Steven Weatherby

Age 31

Lives in High Wycombe

Occupation On sabbatical

Earns £350 a month

Mortgage None

Debts £900 on credit card

Investments Technology fund, deposit account, property

Pensions Personal pension, frozen

Aims To complete studies, travel, establish own business, buy own home and bigger motorbike

Steven Weatherby left school when his parents divorced. He joined an architectural practice as a draughtsman and they paid for him to attend college.

He needed somewhere to live and could afford a mortgage large enough to buy a house for himself, his mother, brother and sister. Last year he finished his degree at the University of North London.

By this time, all three children had left home and he sold his mother's three-bedroom house, bought her a two-bedroom flat, now worth £85,000, and still had money left over. 'The flat is fully paid for, so I do not have that financial burden and am a free agent,' he says.

That meant Steven could take time out: 'When I fin ished my degree, I did not want to crack on for the next two years studying part time. I was going to go full time, which is something I have never been able to afford before. But instead, I decided to take a year out.'

Already the one-year sabbatical is stretching to two: 'I have had a nice time since I stopped work last July.' He recently came back from a month's snowboarding in Tignes and is planning some labouring work back in the French Alps this summer. Later this year he will fly to America for free because Continental Airlines lost his luggage last year.

The one structured part of his sabbatical is attending a bricklaying course. 'Bricklaying is a different side of the architectural coin and I have not had as much site experience as I would like,' he says. Eventually Steven will return to his architectural studies and hopes to start his own small building business: 'Rather than becoming purely an architect, I would like to do my own designs and, if I get enough site experience with bricklaying and labouring, be able to design something and build it as well.'

Meanwhile, Steven earns money as he needs it: 'To maintain my frugal yet stress-free lifestyle, I do some freelance draughting. And I am doing small jobs for friends.'

This enables him to meet his outgoings: 'I only have to pay my rent of £250 a month and for my motorcycle. I have no other commit ments.' He has savings to fall back on: £1,000 in Aberdeen Technology fund 'currently worth about £600', £23,000 in a building society account, and a personal pension with Equitable Life worth £22,850 by the time he stopped contributing. Steven wishes he could use the pension money, perhaps for a buy-to-let mortgage for income.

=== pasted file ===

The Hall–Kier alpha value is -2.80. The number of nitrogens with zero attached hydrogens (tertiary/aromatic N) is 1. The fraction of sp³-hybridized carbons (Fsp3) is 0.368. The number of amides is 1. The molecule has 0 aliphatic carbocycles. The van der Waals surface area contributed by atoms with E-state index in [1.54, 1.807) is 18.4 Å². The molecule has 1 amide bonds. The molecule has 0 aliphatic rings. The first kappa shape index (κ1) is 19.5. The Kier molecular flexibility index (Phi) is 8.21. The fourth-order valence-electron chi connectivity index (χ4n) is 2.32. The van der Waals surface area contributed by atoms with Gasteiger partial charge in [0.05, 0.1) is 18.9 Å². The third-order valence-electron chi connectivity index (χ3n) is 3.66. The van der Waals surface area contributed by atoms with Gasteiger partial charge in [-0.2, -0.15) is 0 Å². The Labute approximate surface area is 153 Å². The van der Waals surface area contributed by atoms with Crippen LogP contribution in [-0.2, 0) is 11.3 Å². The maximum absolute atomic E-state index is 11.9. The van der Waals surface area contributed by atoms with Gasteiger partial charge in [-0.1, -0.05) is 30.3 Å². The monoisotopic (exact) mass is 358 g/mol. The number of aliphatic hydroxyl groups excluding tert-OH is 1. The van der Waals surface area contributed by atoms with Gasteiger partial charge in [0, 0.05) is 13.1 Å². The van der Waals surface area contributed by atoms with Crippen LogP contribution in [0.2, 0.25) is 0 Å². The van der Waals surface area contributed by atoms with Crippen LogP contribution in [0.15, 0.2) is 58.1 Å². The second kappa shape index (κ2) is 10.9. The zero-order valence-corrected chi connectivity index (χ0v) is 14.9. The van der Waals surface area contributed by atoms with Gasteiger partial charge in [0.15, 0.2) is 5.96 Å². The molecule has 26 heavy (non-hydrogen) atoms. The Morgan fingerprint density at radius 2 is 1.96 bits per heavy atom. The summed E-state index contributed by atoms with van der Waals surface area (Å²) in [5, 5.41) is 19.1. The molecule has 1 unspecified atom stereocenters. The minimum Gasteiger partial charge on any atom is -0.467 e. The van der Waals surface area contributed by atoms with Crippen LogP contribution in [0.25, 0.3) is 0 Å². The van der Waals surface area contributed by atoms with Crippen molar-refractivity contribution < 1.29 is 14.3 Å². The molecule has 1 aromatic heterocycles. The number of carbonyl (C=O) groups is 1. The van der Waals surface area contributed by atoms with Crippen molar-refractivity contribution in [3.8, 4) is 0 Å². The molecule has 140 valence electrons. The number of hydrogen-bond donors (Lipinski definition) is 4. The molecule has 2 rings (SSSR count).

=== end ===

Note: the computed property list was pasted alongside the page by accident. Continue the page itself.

Adviser 1: Carolyn Corless

Steven should calculate how much cash he needs for emergencies and invest this in an instant access account. There are many excellent internet, telephone or postal accounts. As a non-taxpayer he can receive his interest gross.

He should pay off his credit card bill. Why borrow at 20 per cent when savings earn only 6 per cent? Any surplus can be invested. If he is likely to need the money within a couple of years, perhaps for business equipment, he should keep it on cash deposit. If he is happy to invest for at least five years, he can buy an Isa. I suggest a solid equity income fund such as Newton Higher Income. He should keep the Aberdeen Technology fund. It is a fundamentally good fund that should be left to recover.

The situation with his Equitable Life pension is more difficult. Returns from the with-profits fund could be reduced in future and are more suitable for people who do not like risk or are close to retirement. If Steven moves his fund from Equitable Life, he will suffer a 15 per cent penalty. As there is no guarantee he could make this up by moving, he should leave the fund where it is for the time being. When he restarts pension payments, he should do so with another company. He should keep the Equitable Life policy under review and possibly move it if the penalties are withdrawn.

Carolyn Corless is a certified planner with Sully's Financial Planning.

Adviser 2: Ian Gutteridge

Steven can do very little with his Equitable Life pension other than leave in its current format. He can contribute up to £3,600 to a stakeholder pension without earning if he wishes.

As he needs money in the next few years to set up a business and buy a home, he must invest funds in deposit-based investments. The returns are fairly low but they are safe.

He is gradually eroding his cash to meet his outgoings so he should repay the credit card debt. He should put £3,000 into a cash Isa and the balance in a high-interest account paying monthly income. Capital One's Direct Saver account pays 5.95 per cent gross, which is £76 net a month on £19,100.

Once he is self-employed he will almost certainly need a self-certified mortgage. Lenders require at least six months' satisfactory trading, supported by an accountant's letter, to show he can afford the repayments; he will also need a deposit of between 10 and 25 per cent.

Being single, his standard of living depends only on his being healthy enough to earn, so it is essential to think about income protection and critical illness insurance. Without formal earnings, protection is difficult to obtain, so critical illness is more realistic. Inflation-proofed cover of £30,000 until he is 65 costs around £13.15 a month.

Ian Gutteridge works for Sedgwick Independent Financial Consultants.

• Advice is for guidance only. Do you want to appear in Wealthcheck? Write, including daytime and evening telephone numbers, a brief list of circumstances and any investments, to: Wealthcheck, The Observer, 119 Farringdon Road, London EC1R 3ER, or e-mail: [email protected] You must be prepared to be interviewed and photographed.



Captcha image